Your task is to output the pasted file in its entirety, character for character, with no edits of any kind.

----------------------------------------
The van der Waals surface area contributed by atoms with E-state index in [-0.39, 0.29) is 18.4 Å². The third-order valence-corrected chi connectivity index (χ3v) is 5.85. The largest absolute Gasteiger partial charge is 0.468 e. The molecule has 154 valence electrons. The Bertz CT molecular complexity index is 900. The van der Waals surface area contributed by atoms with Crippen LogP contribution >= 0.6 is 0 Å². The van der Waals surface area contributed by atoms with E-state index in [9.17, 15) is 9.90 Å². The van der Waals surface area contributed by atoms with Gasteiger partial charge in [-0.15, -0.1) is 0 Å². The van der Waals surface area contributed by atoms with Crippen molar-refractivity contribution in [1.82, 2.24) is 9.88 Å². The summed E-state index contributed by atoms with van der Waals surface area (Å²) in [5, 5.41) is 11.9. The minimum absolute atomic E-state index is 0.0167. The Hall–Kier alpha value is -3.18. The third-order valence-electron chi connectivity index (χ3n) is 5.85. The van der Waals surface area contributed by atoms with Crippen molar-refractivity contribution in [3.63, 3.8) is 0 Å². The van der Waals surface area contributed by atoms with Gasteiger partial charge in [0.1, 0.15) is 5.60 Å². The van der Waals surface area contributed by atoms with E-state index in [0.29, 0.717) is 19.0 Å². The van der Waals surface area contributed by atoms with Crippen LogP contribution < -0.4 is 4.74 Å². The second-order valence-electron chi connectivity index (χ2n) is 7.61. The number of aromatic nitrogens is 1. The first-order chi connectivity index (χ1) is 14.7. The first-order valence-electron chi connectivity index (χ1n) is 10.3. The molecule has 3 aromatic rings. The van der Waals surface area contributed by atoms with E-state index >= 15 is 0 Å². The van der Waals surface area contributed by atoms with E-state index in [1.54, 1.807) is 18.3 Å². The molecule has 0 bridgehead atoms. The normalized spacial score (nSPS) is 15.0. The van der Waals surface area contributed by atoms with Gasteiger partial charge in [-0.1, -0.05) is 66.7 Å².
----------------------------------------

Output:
The van der Waals surface area contributed by atoms with E-state index in [-0.39, 0.29) is 18.4 Å². The third-order valence-corrected chi connectivity index (χ3v) is 5.85. The largest absolute Gasteiger partial charge is 0.468 e. The molecule has 154 valence electrons. The Bertz CT molecular complexity index is 900. The van der Waals surface area contributed by atoms with Crippen LogP contribution >= 0.6 is 0 Å². The van der Waals surface area contributed by atoms with E-state index in [9.17, 15) is 9.90 Å². The van der Waals surface area contributed by atoms with Gasteiger partial charge in [-0.15, -0.1) is 0 Å². The van der Waals surface area contributed by atoms with Crippen molar-refractivity contribution in [1.82, 2.24) is 9.88 Å². The summed E-state index contributed by atoms with van der Waals surface area (Å²) in [5, 5.41) is 11.9. The minimum absolute atomic E-state index is 0.0167. The Hall–Kier alpha value is -3.18. The third-order valence-electron chi connectivity index (χ3n) is 5.85. The van der Waals surface area contributed by atoms with Crippen molar-refractivity contribution in [3.63, 3.8) is 0 Å². The van der Waals surface area contributed by atoms with Gasteiger partial charge in [0.1, 0.15) is 5.60 Å². The van der Waals surface area contributed by atoms with E-state index in [0.29, 0.717) is 19.0 Å². The van der Waals surface area contributed by atoms with Crippen LogP contribution < -0.4 is 4.74 Å². The second-order valence-electron chi connectivity index (χ2n) is 7.61. The number of aromatic nitrogens is 1. The first-order chi connectivity index (χ1) is 14.7. The first-order valence-electron chi connectivity index (χ1n) is 10.3. The molecule has 3 aromatic rings. The van der Waals surface area contributed by atoms with E-state index >= 15 is 0 Å². The van der Waals surface area contributed by atoms with E-state index in [1.54, 1.807) is 18.3 Å². The molecule has 0 bridgehead atoms. The normalized spacial score (nSPS) is 15.0. The van der Waals surface area contributed by atoms with Gasteiger partial charge in [-0.1, -0.05) is 66.7 Å².